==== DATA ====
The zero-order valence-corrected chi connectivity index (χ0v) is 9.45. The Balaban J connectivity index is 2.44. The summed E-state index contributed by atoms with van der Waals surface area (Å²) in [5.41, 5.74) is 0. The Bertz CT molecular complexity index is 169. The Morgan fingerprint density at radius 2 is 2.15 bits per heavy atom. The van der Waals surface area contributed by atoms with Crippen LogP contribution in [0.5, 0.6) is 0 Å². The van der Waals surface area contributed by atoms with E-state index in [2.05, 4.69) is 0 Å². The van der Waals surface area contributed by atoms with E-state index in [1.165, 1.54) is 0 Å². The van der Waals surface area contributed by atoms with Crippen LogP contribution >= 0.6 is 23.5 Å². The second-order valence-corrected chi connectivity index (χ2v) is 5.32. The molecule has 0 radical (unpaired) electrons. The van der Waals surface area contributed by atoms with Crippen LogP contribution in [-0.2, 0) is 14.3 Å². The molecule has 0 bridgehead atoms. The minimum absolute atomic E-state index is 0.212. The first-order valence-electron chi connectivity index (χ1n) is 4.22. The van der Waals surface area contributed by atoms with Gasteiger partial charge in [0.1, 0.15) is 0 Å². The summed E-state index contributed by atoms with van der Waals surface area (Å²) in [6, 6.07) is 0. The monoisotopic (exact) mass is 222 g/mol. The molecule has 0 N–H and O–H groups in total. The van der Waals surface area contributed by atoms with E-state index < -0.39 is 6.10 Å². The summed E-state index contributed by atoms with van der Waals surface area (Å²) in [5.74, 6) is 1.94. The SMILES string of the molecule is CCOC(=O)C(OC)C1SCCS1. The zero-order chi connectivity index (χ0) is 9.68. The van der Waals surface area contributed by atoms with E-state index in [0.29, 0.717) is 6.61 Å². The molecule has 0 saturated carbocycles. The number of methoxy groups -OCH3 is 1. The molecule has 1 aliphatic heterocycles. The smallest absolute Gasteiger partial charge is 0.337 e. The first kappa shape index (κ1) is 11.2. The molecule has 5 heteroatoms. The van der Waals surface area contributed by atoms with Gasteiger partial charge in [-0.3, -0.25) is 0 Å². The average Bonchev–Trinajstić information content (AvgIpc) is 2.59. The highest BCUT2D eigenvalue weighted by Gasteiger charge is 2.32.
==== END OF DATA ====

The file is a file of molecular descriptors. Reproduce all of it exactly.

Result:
The zero-order valence-corrected chi connectivity index (χ0v) is 9.45. The Balaban J connectivity index is 2.44. The summed E-state index contributed by atoms with van der Waals surface area (Å²) in [5.41, 5.74) is 0. The Bertz CT molecular complexity index is 169. The Morgan fingerprint density at radius 2 is 2.15 bits per heavy atom. The van der Waals surface area contributed by atoms with Crippen LogP contribution in [0.5, 0.6) is 0 Å². The van der Waals surface area contributed by atoms with E-state index in [2.05, 4.69) is 0 Å². The van der Waals surface area contributed by atoms with E-state index in [1.165, 1.54) is 0 Å². The van der Waals surface area contributed by atoms with Crippen LogP contribution >= 0.6 is 23.5 Å². The second-order valence-corrected chi connectivity index (χ2v) is 5.32. The molecule has 0 radical (unpaired) electrons. The van der Waals surface area contributed by atoms with Crippen LogP contribution in [-0.2, 0) is 14.3 Å². The molecule has 0 bridgehead atoms. The minimum absolute atomic E-state index is 0.212. The first-order valence-electron chi connectivity index (χ1n) is 4.22. The van der Waals surface area contributed by atoms with Gasteiger partial charge in [0.1, 0.15) is 0 Å². The summed E-state index contributed by atoms with van der Waals surface area (Å²) in [6, 6.07) is 0. The monoisotopic (exact) mass is 222 g/mol. The molecule has 0 N–H and O–H groups in total. The van der Waals surface area contributed by atoms with E-state index < -0.39 is 6.10 Å². The summed E-state index contributed by atoms with van der Waals surface area (Å²) in [5.74, 6) is 1.94. The SMILES string of the molecule is CCOC(=O)C(OC)C1SCCS1. The zero-order chi connectivity index (χ0) is 9.68. The van der Waals surface area contributed by atoms with E-state index in [0.29, 0.717) is 6.61 Å². The molecule has 0 saturated carbocycles. The number of methoxy groups -OCH3 is 1. The molecule has 1 aliphatic heterocycles. The smallest absolute Gasteiger partial charge is 0.337 e. The first kappa shape index (κ1) is 11.2. The molecule has 5 heteroatoms. The van der Waals surface area contributed by atoms with Gasteiger partial charge in [-0.3, -0.25) is 0 Å². The average Bonchev–Trinajstić information content (AvgIpc) is 2.59. The highest BCUT2D eigenvalue weighted by Gasteiger charge is 2.32.